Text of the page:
On Jan. 20, President Donald Trump will become former President Donald Trump, and when he leaves the White House – voluntarily or by force – he’ll take with him his appalling attacks on religious freedom and separation of church and state.
That’s good news – and it’s not the end of it. When Trump departs, several members of his cabinet will accompany him. These men and women were the ones who implemented Trump’s ideology of division and destruction. Their policies harmed people of many different backgrounds and orientations. No one should be sorry to see them go.
Trump had a tendency to surround himself with a bevy of sycophants, many of whom were clearly in over their heads. At times, the White House looked like it had installed a revolving door. (Remember Anthony Scaramucci, who served as White House director of communications for a grand total of 10 days in the summer of 2017 but then morphed into an outspoken Trump critic?)
It would be a mistake, however, to assume that everyone Trump hired was ineffective. Some of his appointments caused real harm, and it will take time and a lot of work to undo their damage.
Consider, for example, billionaire Betsy DeVos. DeVos, who served as secretary of education, was the rare Trump appointee who managed to hang on for all four years. DeVos, a major GOP donor from Michigan, was particularly ill-suited for that post because she is an ideologue who opposes public education. Her tenure was marked by a constant push for private school vouchers and other schemes to siphon money away from public schools, which serve 90% of America’s children, into the coffers of private (mostly religious) academies that all too frequently engage in flagrant discrimination and often elevate sectarian indoctrination above sound education.
Attorney General William Barr was another problematic Trump appointee. Barr had served as President George H.W. Bush’s attorney general in the early 1990s, and Americans United was quite familiar with his record. During his tenure with Bush, Barr outspokenly attacked secular government and secular public schools in more than one speech. On one occasion, he called for American government to be based on “natural law” – a philoso-phical concept embraced by conservative Catholic theologians who insist that the church’s moral principles can be arrived at through secular reasoning.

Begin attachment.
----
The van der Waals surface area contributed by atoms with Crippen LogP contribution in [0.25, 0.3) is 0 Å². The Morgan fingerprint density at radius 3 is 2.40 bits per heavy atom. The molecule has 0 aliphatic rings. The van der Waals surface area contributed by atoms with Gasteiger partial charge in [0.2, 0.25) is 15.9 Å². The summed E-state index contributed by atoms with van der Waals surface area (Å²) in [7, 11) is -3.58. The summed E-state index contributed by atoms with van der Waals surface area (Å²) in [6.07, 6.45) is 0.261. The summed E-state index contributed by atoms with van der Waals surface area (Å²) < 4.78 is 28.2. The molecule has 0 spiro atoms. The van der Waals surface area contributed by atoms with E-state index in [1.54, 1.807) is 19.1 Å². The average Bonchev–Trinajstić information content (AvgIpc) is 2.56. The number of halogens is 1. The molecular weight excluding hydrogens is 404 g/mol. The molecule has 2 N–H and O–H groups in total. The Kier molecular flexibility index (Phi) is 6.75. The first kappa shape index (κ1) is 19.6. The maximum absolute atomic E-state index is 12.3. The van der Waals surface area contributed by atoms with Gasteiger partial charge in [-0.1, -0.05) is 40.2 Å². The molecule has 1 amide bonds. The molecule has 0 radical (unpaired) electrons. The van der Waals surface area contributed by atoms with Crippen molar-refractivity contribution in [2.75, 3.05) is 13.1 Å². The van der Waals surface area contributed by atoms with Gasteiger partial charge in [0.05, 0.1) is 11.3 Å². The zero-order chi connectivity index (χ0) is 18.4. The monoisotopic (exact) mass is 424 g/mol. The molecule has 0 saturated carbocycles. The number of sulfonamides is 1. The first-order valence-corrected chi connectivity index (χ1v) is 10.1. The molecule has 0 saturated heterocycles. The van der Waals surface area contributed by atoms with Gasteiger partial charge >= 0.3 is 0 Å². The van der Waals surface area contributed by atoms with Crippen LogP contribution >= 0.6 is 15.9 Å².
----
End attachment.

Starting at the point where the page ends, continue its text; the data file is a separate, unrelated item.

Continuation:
Barr continued these attacks on church-state separation during his time in the Trump administration, freely spewing nonsense against separation of religion and government.
“I feel today religion is being driven out of the marketplace of ideas, and there’s an organized, militant secular effort to drive religion out of our lives,” Barr said earlier this year during a radio interview. “To me, the problem today is not that religious people are trying to impose their views on non-religious people. It’s the opposite. It’s that militant secularists are trying to impose their values on religious people, and they’re not accommodating the freedom of religion of people of faith.”
Ben Carson, secretary of the Department of Housing and Urban Development (HUD), also holds extreme religious views, fundamentalist Protestant in his case. During his own brief campaign for president in 2016, Carson opined that no Muslim was fit to be president, grandly ignoring a provision in the U.S. Constitution that bars religious tests for public office.
After being appointed to the position at HUD, Carson promised to ensure “that both our physical infrastructure and our spiritual infrastructure is solid.” He also called on church and state to work together to “promote godly principles.” His housing policies especially hurt members of the LGBTQ community.
Finally, Trump’s departure means the end of his Evangelical Advisory Board. This band of Christian nationalists enjoyed undue influence with Trump and were likely responsible for some of his more reckless policies, such as an executive order that Trump falsely claimed legalized church politicking and a raft of anti-LGBTQ orders.
As we noted elsewhere in this issue, President-Elect Joe Biden will have the power to reverse many of Trump’s worst policies. Lacking support in Congress, Trump tended to govern through executive orders and regulatory changes. Biden can begin repealing these orders on day one; in fact, he has already said he will.
We at Americans United welcome that. We also welcome the departure of so many administration officials whose policies have been based on capricious cruelty.
Their departure from public life is a cause for celebration.